As the pace of social change quickens, children are faced with new social and environmental risks to their growth and development. Of these changes, childhood poverty poses the greatest threat to children's well-being. One in four American children under the age of 3 years lives in poverty; (Haggerty 1999) a higher percentage of children live in poverty than any other age group. As pediatricians, we know that children in poverty experience a double jeopardy. First, they are more frequently exposed to risks to their health and development (such as lead poisoning, malnutrition, and family dysfunction). Second, children suffer more negative consequences (such as developmental delay and school dysfunction) from such exposure than do children with more advantaged socioeconomic circumstances. (Barry 2000)
Although recognition of and sensitivity to these risks have increased, primary preventive efforts, the cornerstones of pediatric practice, have failed to keep pace with changing circumstances. On the contrary, the pediatric primary-care clinician is asked to shoulder an ever greater burden in reducing the effects of social disadvantage on children--a trend that continues to increase as the social safety net for children has become increasingly porous. The primary-care clinician is enjoined to provide anticipatory guidance, to perform developmental surveillance, to prevent unintentional injuries, to recognize and address parental substance use and depression, to solve issues of child abuse and family violence, to advocate with the school system and other social agencies, to manage behavioral and family issues, etc--all in the context of a 20-minute health supervision visit. Clearly there is a limit to a clinician's ability to address such a daunting agenda, and that limit has long since been exceeded, even for families without social disadvantages.
Perhaps the problem lies neither in the primary-care pediatrician's abilities or motivation nor in the multitude of clinical expectations, but rather in a model of pediatric practice that has been essentially unchanged for the past 50 years: clinicians working one-on-one with a family in an office (with occasional support from a nurse or social worker). We need new models of pediatric primary-care service delivery--ones that link needed services within the pediatric practice (colocate) that traditionally have not been there or link services to other community-based programs. Such services should be those needed by parents to promote their children's health and well-being and should be tailored to address common problems of children and families in that community. Although many families need and benefit from a coordination of services, families living in poverty may need additional help to ensure that they have the basics and access to other needed services in a fragmented system.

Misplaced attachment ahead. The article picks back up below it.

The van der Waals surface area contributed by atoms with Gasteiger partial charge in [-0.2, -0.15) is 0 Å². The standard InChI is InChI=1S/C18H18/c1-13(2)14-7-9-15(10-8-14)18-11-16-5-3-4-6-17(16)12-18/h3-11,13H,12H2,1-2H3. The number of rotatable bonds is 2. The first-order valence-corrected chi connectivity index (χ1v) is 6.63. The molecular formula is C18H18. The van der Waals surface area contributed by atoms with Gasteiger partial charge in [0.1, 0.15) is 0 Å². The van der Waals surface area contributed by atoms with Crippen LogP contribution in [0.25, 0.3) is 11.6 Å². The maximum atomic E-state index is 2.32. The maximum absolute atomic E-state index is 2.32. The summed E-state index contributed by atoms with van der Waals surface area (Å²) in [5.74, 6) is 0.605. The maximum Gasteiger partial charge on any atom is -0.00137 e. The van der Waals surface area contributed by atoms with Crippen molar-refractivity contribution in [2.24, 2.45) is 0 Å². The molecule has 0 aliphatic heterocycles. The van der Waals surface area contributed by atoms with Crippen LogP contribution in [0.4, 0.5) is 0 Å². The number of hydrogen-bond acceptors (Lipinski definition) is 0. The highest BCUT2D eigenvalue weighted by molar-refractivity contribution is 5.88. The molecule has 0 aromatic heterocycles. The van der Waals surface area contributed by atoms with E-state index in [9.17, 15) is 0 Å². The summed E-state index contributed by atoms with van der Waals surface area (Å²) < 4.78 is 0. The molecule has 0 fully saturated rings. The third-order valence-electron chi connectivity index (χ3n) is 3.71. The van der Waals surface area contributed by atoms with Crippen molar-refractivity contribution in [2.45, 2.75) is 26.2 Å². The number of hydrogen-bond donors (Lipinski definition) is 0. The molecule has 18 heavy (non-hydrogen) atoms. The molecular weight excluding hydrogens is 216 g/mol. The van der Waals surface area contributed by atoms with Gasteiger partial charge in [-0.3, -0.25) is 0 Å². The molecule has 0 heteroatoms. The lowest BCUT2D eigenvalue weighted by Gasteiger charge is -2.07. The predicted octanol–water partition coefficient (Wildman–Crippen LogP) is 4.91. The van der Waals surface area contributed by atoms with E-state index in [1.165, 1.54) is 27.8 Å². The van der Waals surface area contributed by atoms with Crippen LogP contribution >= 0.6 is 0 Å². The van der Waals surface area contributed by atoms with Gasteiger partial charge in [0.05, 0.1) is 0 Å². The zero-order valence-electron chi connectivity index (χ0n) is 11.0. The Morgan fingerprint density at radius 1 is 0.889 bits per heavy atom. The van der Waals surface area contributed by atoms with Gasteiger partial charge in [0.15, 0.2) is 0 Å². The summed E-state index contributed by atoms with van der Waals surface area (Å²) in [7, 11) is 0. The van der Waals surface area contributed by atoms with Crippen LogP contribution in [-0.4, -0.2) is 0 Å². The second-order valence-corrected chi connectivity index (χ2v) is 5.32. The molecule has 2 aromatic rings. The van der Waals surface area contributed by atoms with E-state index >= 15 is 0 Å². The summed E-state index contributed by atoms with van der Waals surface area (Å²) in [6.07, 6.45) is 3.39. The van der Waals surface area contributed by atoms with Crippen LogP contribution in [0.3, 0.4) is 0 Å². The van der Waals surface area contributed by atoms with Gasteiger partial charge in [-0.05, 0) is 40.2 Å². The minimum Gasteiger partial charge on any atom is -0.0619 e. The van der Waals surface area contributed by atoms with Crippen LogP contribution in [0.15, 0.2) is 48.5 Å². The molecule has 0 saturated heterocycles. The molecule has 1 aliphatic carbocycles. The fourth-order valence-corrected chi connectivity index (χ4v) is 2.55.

We will present some of the common problems facing pediatricians, family physicians, and nurse practitioners who work with children, especially those growing up in poverty, and suggest solutions based on our experience at Boston City Hospital (BCH), where we are developing a model of enriched pediatric primary care. This work is based on earlier work of Haggerty et al, (Haggerty 1999). We hope to stimulate creative thinking about how important services and professionals can be linked in the pediatric setting or in other child programs (eg, Head Start programs, day care, and family support programs) to enhance preventive efforts and combat social risk.
Providing the Basics
Lack of money restricts a family's ability to afford medical care, medication, housing, and healthful food, and to live in a safe neighborhood. At BCH, for example, we have found that children are more likely to be underweight in the winter months (Frank 1991) (presumably because limited funds are being diverted from food to fuel), and that iron deficiency is less common among children whose parents received housing subsidies...
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